Signal and background separation
In many areas of research the measured spectra consist of a collection of 'peaks' - the sought for signals - which sit on top of an unknown background. The subtraction of the background in a spectrum has been the subject of many investigations and different techniques, varying from the filtering to fitting polymonial functions, have been developed. These techniques yield results that are not always satisfactory and often even misleading. Based upon the rules of probability theory, we derive a formalism to separate the background from the signal part of a spectrum in a rigorous and self-consistent manner. We compare the results of the probabilistic approach to those obtained by two commonly used methods in an analysis of particle induced x-ray emission spectra.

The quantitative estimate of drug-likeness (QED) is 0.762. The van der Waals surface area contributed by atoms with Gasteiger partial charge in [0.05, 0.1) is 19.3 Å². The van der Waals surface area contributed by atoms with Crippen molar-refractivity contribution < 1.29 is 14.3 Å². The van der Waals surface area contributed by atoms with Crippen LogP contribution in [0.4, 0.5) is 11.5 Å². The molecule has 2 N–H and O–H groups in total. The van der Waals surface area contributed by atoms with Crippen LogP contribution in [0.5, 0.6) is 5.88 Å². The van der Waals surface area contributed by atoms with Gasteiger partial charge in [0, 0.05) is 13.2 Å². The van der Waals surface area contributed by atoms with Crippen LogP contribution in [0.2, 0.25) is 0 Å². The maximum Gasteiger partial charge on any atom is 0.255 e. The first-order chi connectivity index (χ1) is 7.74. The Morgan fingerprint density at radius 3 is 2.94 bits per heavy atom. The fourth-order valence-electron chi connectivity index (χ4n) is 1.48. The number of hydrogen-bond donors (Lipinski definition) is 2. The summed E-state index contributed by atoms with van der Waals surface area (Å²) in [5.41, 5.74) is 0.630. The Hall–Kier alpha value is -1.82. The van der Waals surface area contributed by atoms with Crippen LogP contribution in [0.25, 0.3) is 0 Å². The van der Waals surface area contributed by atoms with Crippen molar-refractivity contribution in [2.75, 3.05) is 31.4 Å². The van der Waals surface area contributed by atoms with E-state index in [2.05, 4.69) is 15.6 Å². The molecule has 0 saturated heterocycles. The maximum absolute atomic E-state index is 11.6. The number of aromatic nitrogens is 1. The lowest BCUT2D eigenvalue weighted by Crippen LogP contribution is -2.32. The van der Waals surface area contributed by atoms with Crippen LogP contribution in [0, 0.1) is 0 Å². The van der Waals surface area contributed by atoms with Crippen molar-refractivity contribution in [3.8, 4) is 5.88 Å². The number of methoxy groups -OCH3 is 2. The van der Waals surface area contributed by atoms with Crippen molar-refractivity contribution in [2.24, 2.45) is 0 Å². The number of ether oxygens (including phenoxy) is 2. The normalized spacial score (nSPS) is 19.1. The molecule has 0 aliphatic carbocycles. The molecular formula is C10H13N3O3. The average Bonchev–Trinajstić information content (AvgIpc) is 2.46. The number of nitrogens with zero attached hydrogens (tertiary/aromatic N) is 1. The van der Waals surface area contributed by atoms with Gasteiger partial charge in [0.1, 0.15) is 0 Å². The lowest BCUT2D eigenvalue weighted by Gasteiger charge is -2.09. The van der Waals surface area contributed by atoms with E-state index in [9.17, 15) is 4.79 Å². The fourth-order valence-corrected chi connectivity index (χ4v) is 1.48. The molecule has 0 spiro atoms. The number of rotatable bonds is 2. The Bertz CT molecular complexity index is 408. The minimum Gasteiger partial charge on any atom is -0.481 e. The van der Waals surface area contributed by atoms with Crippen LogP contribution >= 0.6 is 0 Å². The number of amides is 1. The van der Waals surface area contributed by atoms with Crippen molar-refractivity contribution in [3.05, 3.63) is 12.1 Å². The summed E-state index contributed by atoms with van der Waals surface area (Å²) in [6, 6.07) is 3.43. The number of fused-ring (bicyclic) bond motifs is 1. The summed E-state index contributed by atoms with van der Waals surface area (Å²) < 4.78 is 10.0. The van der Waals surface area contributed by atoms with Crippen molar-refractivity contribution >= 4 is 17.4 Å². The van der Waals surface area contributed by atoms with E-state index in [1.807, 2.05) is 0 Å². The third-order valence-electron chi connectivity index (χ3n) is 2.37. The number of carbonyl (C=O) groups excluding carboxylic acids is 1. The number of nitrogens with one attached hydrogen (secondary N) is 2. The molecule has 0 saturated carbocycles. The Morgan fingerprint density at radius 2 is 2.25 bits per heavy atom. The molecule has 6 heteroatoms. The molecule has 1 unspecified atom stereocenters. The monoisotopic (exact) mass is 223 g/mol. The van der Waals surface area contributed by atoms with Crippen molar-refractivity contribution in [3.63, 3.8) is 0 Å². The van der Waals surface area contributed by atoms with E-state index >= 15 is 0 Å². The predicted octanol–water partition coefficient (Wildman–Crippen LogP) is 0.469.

Bibliographic Reference: Article: Physical Review E, 59 (1999)6, 6527-6534
Record Number: 199911213 / Last updated on: 1999-08-27
Original language: en
Available languages: en